Chinwag's Practical Guide to Internships: Making it Legal

photocopying image FlickrFor the debt-riddled graduates flooding the jobs market, an internship is an essential bridge to full-time work and enthusiastic young, relatively cheap, talent has its own rewards for employers. But stay on the right side of the law.

Employment law can be a tricky business and the fallacy that an internship equals free labour could potentially land a company in hot water.

There are a few basic legal rules worth bearing in mind should you wish to offer an internship.

Danvers Baillieu, technology lawyer at Winston & Strawn LLP and Bootlaw founder addressed this very issue at a Bootlaw meetup evening earlier this year:

"The shades of grey apply particularly in relation to the requirements of the National Minimum Wage Act 1998 (NMWA 1998)"

Under the National Minimum Wage Act (NMWA 1998), anyone who is a worker, that is a person who is employed by you and no one else, must be paid, the minimum wage and according to the act a worker is defined as:

an individual who has entered into or works under (or, where the employment has ceased, worked under)" is an employee and must be paid accordingly.

Exemption from the rule are builders, accountants or other types of contractors. The minimum wage for over 22 year olds is £5.73/hour (£229.20/week based on 40hrs) and £4.77/hour (£190.80/wk) for 18-22 year olds.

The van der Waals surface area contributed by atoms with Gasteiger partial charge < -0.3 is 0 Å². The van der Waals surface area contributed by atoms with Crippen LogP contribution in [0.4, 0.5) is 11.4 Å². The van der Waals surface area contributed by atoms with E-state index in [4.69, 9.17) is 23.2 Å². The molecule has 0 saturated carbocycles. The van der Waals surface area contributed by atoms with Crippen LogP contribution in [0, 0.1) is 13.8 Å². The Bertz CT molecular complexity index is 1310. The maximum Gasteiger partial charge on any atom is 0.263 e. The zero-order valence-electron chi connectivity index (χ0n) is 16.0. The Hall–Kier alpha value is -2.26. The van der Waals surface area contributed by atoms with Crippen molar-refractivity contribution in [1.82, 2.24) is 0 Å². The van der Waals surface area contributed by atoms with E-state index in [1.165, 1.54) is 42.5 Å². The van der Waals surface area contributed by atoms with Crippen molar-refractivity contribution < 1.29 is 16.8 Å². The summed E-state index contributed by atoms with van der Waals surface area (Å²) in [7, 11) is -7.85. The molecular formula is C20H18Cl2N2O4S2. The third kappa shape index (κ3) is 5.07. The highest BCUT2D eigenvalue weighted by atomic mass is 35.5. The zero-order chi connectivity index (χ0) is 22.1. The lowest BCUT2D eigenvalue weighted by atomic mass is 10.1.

Things aren't quite that straight forward. Unless a salary is involved, an intern isn't actually obliged to work for you and when an intern works for a longer period of time, without any pay, it's in contravention of the NMWA 1998, section 54(3). There's no definite cut off period when you are no longer legally allowed to have unpaid workers in your organisation either, so you can see how companies go astray.

For a young person who is still at school or university working for free can be invaluable. Shadowing or training offers added value to education, and a possible short cut to a career, that a paid job couldn't necessarily provide.

It's up to HM Revenue & Customs to enforce minimum wage laws and they make their decisions on internships based individual cases. It basically comes down to whether an intern is providing you anything. According to HM Revenue & Customs, "officially the national wage doesn't recognise internships but if an intern is providing you with work then they're entitled to a wage."

If it's work shadowing and they're not actually "doing anything" there's no legal obligation to provide wages. 

If your company were to be investigated by the HMRC you would be given the chance to compensate your interns and an opportunity to comply with the rules. From there the intern would then be considered a worker and employment laws would come into effect.

Offering a basic wage with some structure to their work day makes for motivated interns as much as sitting someone in front of a computer with nothing to do all day doesn't.

Above everything else internships allow you to effectively "audition" someone for a permanent position within your organisation and it lets you see exactly how they would perform in the job.

Picture courtesy of dirtyhamster. Some rights reserved.